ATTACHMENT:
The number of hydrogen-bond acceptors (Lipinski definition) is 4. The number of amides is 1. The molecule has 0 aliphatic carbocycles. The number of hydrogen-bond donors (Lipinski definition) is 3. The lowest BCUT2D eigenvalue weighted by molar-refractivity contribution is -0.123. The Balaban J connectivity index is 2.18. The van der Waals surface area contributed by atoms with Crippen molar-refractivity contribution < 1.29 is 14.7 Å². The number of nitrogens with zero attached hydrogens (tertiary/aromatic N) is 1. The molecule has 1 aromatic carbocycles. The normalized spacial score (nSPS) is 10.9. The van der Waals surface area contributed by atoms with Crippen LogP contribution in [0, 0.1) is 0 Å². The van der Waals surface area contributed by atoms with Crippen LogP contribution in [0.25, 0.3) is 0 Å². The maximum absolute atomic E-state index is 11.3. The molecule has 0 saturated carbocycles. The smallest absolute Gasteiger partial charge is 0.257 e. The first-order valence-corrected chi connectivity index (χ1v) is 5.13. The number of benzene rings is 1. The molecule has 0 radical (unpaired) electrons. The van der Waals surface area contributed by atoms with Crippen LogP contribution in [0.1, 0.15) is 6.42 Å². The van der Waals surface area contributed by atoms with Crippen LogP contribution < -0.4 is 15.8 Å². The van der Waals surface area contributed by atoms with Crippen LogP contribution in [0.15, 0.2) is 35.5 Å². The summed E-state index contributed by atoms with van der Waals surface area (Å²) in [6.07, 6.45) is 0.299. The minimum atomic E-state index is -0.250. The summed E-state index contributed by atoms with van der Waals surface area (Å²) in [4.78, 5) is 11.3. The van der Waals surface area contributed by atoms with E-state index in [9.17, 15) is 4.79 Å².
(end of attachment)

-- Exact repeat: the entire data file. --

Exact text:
The number of hydrogen-bond acceptors (Lipinski definition) is 4. The number of amides is 1. The molecule has 0 aliphatic carbocycles. The number of hydrogen-bond donors (Lipinski definition) is 3. The lowest BCUT2D eigenvalue weighted by molar-refractivity contribution is -0.123. The Balaban J connectivity index is 2.18. The van der Waals surface area contributed by atoms with Crippen molar-refractivity contribution < 1.29 is 14.7 Å². The number of nitrogens with zero attached hydrogens (tertiary/aromatic N) is 1. The molecule has 1 aromatic carbocycles. The normalized spacial score (nSPS) is 10.9. The van der Waals surface area contributed by atoms with Crippen LogP contribution in [0, 0.1) is 0 Å². The van der Waals surface area contributed by atoms with Crippen LogP contribution in [0.25, 0.3) is 0 Å². The maximum absolute atomic E-state index is 11.3. The molecule has 0 saturated carbocycles. The smallest absolute Gasteiger partial charge is 0.257 e. The first-order valence-corrected chi connectivity index (χ1v) is 5.13. The number of benzene rings is 1. The molecule has 0 radical (unpaired) electrons. The van der Waals surface area contributed by atoms with Crippen LogP contribution in [0.1, 0.15) is 6.42 Å². The van der Waals surface area contributed by atoms with Crippen LogP contribution < -0.4 is 15.8 Å². The van der Waals surface area contributed by atoms with Crippen LogP contribution in [0.15, 0.2) is 35.5 Å². The summed E-state index contributed by atoms with van der Waals surface area (Å²) in [6.07, 6.45) is 0.299. The minimum atomic E-state index is -0.250. The summed E-state index contributed by atoms with van der Waals surface area (Å²) in [4.78, 5) is 11.3. The van der Waals surface area contributed by atoms with E-state index in [9.17, 15) is 4.79 Å².